Covering a quarter-century of American 'syncopated" music (Ragtime, Jazz, Swing, Blues, Boogie Woogie)from prior to WWI through prohibition, the stock-market crash, the depression and the ... See full summary »
At the end of the Second World War six German ex-soldiers return to Berlin and set up as a bomb disposal group. The pressure of the dangerous work starts to affect them, the more so as they... See full summary »
Jerry McKibbon is a tough, no nonsense reporter, mentoring special prosecutor John Conroy in routing out corrupt officials in the city, which may even include Conroy's own police detective father as a suspect.
The overweight debutante daughter of the world's wealthiest couple falls in with a gang of tripped out, skydiving pseudo-reactionary pop stars, who take their beliefs of the American ideal ... See full summary »
Flying Tiger Fred Atwell sneaks away from his famous squadron's personal appearance tour and goes incognito for several days of leave. He quickly falls for photographer Joan Manion, ... See full summary »
Covering a quarter-century of American 'syncopated" music (Ragtime, Jazz, Swing, Blues, Boogie Woogie)from prior to WWI through prohibition, the stock-market crash, the depression and the outbreak of WWII. A romance between singer Kit Latimer, from New Orleans, and Johnny Schumacher, in which they share and argue over musical ideas ensues. Prior to the making of the film RKO held a contest for the readers of 'The Saturday Evening Post" to vote on the musicians to make up the All-American Dance Band featured in the film; the magazine's readers chose, in the above-the-title listing: Charlie Barnet, Benny Goodman, Harry James, Jack Jenney. Gene Krupa, Alvino Rey, Joe Venuti, and singer Connee Boswell. Written by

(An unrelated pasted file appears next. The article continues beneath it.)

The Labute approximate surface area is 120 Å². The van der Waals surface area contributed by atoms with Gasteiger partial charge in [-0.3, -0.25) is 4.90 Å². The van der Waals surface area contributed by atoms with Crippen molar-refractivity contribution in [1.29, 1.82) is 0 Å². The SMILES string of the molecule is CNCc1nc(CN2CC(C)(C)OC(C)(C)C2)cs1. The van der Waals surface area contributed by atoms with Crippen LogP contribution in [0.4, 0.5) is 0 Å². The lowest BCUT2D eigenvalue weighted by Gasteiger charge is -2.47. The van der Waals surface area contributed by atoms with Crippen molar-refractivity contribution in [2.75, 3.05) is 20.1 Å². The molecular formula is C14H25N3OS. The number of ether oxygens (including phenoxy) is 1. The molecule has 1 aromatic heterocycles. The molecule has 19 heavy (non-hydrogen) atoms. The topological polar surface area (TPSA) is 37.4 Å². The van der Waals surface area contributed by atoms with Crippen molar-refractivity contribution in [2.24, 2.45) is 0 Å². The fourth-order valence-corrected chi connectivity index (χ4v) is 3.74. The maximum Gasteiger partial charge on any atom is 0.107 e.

Les Adams <email@example.com>
I came away with a different slant on this film than the other reviews I've seen here, so let me just say that for 1942 this terrific little love note to jazz is remarkably progressive for its day. While it's true that the plot ultimately leads to the white jazz stars of the early '40s, it is true to the roots of jazz and even includes a scene where an adult black musician calls an adult white musician "boy" and it's clear who's teaching who. This movie is as passionate about hot jazz music as were the people who created it, and it shows.
Also, the plot is not as thin as many such films. It has the production values of an "A" picture, and its three stars were not exactly "B" list talent. It sometimes stretches credulity, but no more so than any other musical, and in fact even less so, considering that the music is an inherent part of the story.
Here's hoping TCM shows this again soon; I'd love to record and keep it, as I doubt an official DVD release is in the offing.
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